Next week, Part 2: the great Ed Brubaker re-imagines Paul Sloane in 2003, published in a story that nobody noticed because everyone was reading HUSH instead.
thehefner: (Harvey Dent: I Believe In Harvey)
I have returned from Tuscaloosa with a Henchgirl and a stomach flu, to discover that the teaser trailer for the video game sequel to BATMAN: ARKHAM ASYLUM has made the rounds.

I couldn't actually play B:AA, so perhaps I missed out on a lot of the game's much-lauded appeal. I was expecting a lot more from it, between the Holy Trinity of Conroy, Hamill, and Sorkin united under the usually-superior pen of Paul Dini, and the rave reviews all-around. Instead, I found the dialogue to be far beyond Dini's usual standard, with the Joker being not that funny and Harley sounded rather more like Grant Morrison's tone-deaf Squeaky Fromme take from that abysmal BATMAN (purple) prose issue. I was holding out hope, that maybe it was all going somewhere really awesome. And then, yeah, not really.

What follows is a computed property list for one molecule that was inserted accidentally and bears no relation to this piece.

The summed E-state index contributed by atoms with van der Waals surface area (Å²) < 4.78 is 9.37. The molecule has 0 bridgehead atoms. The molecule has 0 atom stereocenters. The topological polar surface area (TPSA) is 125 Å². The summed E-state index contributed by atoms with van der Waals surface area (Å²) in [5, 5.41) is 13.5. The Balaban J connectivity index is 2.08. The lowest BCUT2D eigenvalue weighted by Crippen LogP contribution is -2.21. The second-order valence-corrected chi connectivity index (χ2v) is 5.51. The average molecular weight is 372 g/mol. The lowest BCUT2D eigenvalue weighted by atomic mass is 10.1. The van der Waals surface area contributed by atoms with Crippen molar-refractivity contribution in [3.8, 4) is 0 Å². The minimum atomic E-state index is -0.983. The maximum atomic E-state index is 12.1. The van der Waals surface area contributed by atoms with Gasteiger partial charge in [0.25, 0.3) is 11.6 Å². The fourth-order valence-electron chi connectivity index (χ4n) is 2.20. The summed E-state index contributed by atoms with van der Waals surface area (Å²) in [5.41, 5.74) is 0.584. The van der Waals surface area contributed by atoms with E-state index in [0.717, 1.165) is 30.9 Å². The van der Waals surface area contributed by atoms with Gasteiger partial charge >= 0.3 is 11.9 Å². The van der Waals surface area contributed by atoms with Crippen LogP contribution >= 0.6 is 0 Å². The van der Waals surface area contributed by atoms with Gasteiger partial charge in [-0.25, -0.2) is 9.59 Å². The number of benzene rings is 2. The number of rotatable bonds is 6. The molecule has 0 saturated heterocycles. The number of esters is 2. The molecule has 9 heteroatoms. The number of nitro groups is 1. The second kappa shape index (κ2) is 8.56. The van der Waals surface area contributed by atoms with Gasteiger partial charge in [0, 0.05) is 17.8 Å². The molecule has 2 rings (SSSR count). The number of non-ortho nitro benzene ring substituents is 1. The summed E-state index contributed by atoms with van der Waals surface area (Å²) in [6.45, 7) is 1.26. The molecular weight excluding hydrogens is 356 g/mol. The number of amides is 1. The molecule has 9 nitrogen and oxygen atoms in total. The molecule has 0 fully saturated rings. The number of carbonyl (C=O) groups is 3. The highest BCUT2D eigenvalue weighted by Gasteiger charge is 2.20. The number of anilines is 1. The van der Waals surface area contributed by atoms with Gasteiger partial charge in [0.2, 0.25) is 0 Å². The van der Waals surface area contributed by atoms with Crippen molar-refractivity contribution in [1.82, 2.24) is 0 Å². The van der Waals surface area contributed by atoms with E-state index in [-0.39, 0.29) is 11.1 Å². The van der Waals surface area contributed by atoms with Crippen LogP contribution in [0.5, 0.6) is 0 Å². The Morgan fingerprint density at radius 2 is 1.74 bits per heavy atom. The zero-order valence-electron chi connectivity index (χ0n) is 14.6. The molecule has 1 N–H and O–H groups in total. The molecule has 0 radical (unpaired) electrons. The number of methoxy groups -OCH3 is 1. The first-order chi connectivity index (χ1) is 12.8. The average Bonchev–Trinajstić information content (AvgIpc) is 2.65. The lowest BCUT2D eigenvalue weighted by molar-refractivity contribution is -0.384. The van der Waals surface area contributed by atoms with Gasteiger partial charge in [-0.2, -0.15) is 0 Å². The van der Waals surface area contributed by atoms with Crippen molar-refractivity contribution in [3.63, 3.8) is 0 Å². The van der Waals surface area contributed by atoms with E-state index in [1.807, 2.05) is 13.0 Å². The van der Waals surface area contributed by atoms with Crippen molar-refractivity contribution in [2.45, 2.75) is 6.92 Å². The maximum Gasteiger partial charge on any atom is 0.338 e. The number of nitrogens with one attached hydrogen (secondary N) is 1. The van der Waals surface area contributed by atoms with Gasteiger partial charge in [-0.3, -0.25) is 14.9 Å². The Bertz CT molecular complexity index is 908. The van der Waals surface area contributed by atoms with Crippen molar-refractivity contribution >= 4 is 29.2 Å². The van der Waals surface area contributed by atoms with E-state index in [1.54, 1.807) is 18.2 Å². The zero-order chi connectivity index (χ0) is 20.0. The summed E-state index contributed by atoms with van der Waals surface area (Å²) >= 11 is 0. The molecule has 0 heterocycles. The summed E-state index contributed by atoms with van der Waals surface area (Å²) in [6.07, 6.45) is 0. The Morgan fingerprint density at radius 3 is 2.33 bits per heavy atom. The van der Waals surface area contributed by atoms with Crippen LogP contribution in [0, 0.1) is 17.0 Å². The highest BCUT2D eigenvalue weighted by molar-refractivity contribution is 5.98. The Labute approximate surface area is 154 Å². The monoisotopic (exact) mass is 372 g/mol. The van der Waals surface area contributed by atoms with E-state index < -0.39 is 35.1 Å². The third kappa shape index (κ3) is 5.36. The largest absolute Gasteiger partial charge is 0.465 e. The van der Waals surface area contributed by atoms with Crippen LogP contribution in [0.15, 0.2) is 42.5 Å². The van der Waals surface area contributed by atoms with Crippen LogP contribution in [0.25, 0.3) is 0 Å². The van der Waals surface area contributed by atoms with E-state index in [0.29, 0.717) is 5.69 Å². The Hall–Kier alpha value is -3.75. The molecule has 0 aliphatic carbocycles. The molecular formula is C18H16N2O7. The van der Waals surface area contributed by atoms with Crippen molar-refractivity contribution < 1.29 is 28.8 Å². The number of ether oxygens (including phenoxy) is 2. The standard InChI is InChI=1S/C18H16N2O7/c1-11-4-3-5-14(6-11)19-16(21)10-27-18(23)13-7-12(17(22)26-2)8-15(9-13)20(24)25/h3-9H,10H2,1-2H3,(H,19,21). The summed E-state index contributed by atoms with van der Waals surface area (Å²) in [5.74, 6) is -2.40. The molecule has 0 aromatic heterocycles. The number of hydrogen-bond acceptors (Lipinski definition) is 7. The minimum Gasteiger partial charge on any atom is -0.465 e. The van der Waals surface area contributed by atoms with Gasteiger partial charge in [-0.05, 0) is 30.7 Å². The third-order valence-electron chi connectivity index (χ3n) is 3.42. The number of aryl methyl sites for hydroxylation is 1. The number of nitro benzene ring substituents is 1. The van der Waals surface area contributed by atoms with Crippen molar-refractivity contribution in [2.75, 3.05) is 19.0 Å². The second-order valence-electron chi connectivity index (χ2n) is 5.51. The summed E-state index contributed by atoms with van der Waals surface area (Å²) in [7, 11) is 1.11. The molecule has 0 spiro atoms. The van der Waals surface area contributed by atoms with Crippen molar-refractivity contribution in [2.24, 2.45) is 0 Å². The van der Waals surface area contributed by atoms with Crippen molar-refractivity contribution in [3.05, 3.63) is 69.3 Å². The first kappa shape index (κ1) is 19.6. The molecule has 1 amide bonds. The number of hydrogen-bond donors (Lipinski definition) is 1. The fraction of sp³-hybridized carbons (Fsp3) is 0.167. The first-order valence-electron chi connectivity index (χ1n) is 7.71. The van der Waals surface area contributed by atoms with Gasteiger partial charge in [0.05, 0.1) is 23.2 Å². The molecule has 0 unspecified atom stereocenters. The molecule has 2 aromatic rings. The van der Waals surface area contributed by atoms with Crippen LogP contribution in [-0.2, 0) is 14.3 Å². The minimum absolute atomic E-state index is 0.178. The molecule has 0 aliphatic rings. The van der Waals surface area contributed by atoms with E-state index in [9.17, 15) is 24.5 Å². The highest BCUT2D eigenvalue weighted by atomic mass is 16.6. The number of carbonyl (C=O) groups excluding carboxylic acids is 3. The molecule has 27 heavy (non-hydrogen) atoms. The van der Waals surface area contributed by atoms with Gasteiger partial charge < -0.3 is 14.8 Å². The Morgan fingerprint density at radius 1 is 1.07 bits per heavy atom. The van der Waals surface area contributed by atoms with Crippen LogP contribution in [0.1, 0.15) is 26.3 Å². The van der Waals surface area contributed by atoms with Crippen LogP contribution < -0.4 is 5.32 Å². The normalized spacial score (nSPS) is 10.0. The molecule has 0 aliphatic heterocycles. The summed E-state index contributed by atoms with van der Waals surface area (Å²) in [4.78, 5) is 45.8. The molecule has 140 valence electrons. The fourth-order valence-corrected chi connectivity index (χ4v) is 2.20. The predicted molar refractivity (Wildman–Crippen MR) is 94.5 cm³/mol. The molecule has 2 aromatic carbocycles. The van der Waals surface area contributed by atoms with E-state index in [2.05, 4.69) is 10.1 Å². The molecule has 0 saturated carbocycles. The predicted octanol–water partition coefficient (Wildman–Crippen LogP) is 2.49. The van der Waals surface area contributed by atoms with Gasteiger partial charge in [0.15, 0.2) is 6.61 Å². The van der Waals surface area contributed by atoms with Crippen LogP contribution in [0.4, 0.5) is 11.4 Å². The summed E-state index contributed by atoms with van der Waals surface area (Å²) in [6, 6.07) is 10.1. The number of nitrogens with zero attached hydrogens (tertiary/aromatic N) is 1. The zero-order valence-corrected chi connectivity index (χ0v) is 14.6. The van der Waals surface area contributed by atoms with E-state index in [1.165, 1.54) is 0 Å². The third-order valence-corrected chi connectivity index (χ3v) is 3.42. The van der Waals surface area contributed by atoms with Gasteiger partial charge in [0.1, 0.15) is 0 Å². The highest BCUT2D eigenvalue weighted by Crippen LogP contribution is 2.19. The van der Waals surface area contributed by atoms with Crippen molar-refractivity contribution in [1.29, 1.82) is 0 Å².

Maybe it was more fun to play than to watch. Either way, I felt like the only person to be rather disappointed by the game.

That said, the trailer fills me with giddy geek glee. Hamill's laugh STILL makes my heart go aflutter, especially the way it's done there. The hints at the other villains to be included also pleases me gr... oh fuck it, if you watched that, you know exactly why *I'm* excited:

On one hand, I'm nervous about how this game might cock-up the character. On the other...*fingers crossed* get Richard Moll, get Richard Moll, ohpleaseohpleaseohplease get Richard Moll...